The power of amotion is incident to every corporation, and the removal of the mere private or ministerial officers of a corporation is a right which belongs to the corporation alone. The assistance cf the courts can only be invoked against such officers as are in. trusted by law with the management of the affairs of the corporation; and, as against these, the remedy is purely legal. It is well settled that there is no jurisdiction in equity with regard to the removal of corporate officers of any description. (Neall v. Hill, 16 Cal. 149, 76 Am. Dec. 508. Citing Atty. Gen. v. Clarendon, 17 Ves. 491; Bayless v. Orne, 1 Fre. Ch. R. 171.)
Where, however, special jurisdiction is conferred upon a court (vide Stats. 1871-72, p. 443, sec. 1), to remove corporate officers upon petition, to invest the court with jurisdiction the requirements of the act must be complied with, and it must so appear on the face of the record. And when a statute requires such petition to be signed by a majority of the shareholders, a signing by a majority of the stock is not sufficient. (Chollar Min. Co. v. Wilson, 66 Cal. 374, 5 Pac. 670. Note citation: 62 Am. Dec. 792.)
JUSTICE OF THE PEACE MAY ORDER MEETING WHEN.
Sec. 311, C. C. Whenever, from any cause, there is no person authorized to call or to preside at a meeting of a corporation, any justice of the peace of the county where such corporation is established may, on written application of three or inore of the stockholders or of the members thereof, issue a warrant to one of the stockholders or members, directing him to call a meeting of the corporation, by giving the notice required, and the justice may in the same warrant direct such person to preside at such meeting until a clerk is chosen and
qualified, if there is no other officer present legally authorized to preside thereat. En. March 21, 1872.
MAJORITY OF STOCK MUST BE REPRESENTED.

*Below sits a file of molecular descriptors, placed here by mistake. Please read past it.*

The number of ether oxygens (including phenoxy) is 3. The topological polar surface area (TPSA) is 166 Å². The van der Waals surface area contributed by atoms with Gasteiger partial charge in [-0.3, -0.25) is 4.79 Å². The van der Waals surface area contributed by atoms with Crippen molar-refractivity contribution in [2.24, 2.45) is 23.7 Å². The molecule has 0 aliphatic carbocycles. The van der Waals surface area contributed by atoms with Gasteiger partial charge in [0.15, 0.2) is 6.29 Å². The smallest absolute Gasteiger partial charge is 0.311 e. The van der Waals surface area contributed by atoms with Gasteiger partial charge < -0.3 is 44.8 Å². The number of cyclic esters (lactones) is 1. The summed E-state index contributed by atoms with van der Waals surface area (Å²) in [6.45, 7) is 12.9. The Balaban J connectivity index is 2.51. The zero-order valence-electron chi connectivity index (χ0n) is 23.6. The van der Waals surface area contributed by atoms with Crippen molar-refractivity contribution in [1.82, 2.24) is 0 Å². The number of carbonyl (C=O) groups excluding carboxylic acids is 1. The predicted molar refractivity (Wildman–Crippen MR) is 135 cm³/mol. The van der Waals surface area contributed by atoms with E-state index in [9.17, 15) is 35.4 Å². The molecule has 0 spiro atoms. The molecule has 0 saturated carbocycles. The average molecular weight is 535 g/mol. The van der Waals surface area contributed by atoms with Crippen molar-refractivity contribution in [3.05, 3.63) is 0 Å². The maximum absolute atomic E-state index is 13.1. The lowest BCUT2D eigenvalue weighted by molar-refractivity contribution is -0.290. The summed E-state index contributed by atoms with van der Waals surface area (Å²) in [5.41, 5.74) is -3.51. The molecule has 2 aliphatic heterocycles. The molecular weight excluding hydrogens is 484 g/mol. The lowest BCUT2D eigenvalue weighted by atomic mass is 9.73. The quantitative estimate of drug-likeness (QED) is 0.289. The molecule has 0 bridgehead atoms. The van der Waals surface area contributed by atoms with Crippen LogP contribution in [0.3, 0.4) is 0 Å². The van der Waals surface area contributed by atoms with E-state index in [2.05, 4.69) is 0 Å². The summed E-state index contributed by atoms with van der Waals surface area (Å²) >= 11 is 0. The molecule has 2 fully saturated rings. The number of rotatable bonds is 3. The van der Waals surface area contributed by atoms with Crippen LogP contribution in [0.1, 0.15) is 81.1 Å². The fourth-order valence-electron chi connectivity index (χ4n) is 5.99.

Sec. 312, C. C. At all elections or votes had for any purpose there must be a majority of the subscribed capital stock, or of the members, represented, either in person or by proxy in writing. Every person acting therein (in person or by proxy or representative), must be a member thereof or a bona fide stockholder, having stock in his own name on the stock-books of the corporation at least ten days prior to the election. Any vote or election had other than in accordance with the provisions of this article is voidable at the instance of absent (or any) stockholders or members, and may be set aside by petition to the district court of the county where the same was held. Any regular or called meeting of the stockholders or members may adjourn from day to day, or from time to time, if for any reason there is not present a majority of the subscribed stock or members, or no election had, such adjournment and the reasons therefor being recorded in the journal of proceedings of the board of directors. En. March 21, 1872. Amd. 187778, 79.
Notice of meeting: See ante, sec. 302, C. C.
Rights of stockholders to vote: See section 307, C. C., ante, ana notes.
Setting aside election: See section 315, C. C., post.